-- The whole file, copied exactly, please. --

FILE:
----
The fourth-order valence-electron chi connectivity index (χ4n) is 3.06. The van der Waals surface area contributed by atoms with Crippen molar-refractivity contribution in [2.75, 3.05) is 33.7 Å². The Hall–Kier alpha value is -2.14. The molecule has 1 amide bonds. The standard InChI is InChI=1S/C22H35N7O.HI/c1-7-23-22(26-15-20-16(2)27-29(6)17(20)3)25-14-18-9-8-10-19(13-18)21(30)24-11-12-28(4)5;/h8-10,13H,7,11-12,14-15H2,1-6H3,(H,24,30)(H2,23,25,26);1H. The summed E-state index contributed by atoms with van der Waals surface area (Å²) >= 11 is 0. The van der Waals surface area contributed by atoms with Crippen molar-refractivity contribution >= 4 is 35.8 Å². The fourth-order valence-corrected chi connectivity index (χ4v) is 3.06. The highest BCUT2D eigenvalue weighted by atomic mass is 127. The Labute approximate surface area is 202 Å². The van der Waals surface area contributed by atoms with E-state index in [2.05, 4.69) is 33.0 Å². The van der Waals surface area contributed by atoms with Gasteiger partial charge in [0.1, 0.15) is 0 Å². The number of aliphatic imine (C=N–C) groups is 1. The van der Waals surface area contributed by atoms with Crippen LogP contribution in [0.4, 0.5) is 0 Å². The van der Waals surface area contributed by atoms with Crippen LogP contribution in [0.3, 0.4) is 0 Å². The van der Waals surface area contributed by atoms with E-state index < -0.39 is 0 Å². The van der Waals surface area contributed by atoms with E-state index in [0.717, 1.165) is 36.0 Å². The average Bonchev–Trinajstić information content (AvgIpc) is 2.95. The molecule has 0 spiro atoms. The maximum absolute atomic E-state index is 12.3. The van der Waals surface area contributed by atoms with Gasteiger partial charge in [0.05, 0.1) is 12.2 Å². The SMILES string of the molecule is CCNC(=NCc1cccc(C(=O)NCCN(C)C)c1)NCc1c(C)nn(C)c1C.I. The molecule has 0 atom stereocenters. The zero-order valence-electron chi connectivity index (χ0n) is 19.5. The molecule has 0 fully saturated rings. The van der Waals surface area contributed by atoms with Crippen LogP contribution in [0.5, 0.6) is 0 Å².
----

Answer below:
The fourth-order valence-electron chi connectivity index (χ4n) is 3.06. The van der Waals surface area contributed by atoms with Crippen molar-refractivity contribution in [2.75, 3.05) is 33.7 Å². The Hall–Kier alpha value is -2.14. The molecule has 1 amide bonds. The standard InChI is InChI=1S/C22H35N7O.HI/c1-7-23-22(26-15-20-16(2)27-29(6)17(20)3)25-14-18-9-8-10-19(13-18)21(30)24-11-12-28(4)5;/h8-10,13H,7,11-12,14-15H2,1-6H3,(H,24,30)(H2,23,25,26);1H. The summed E-state index contributed by atoms with van der Waals surface area (Å²) >= 11 is 0. The van der Waals surface area contributed by atoms with Crippen molar-refractivity contribution >= 4 is 35.8 Å². The fourth-order valence-corrected chi connectivity index (χ4v) is 3.06. The highest BCUT2D eigenvalue weighted by atomic mass is 127. The Labute approximate surface area is 202 Å². The van der Waals surface area contributed by atoms with E-state index in [2.05, 4.69) is 33.0 Å². The van der Waals surface area contributed by atoms with Gasteiger partial charge in [0.1, 0.15) is 0 Å². The number of aliphatic imine (C=N–C) groups is 1. The van der Waals surface area contributed by atoms with Crippen LogP contribution in [0.4, 0.5) is 0 Å². The van der Waals surface area contributed by atoms with Crippen LogP contribution in [0.3, 0.4) is 0 Å². The van der Waals surface area contributed by atoms with E-state index < -0.39 is 0 Å². The van der Waals surface area contributed by atoms with E-state index in [0.717, 1.165) is 36.0 Å². The average Bonchev–Trinajstić information content (AvgIpc) is 2.95. The molecule has 0 spiro atoms. The maximum absolute atomic E-state index is 12.3. The van der Waals surface area contributed by atoms with Gasteiger partial charge in [0.05, 0.1) is 12.2 Å². The SMILES string of the molecule is CCNC(=NCc1cccc(C(=O)NCCN(C)C)c1)NCc1c(C)nn(C)c1C.I. The molecule has 0 atom stereocenters. The zero-order valence-electron chi connectivity index (χ0n) is 19.5. The molecule has 0 fully saturated rings. The van der Waals surface area contributed by atoms with Crippen LogP contribution in [0.5, 0.6) is 0 Å².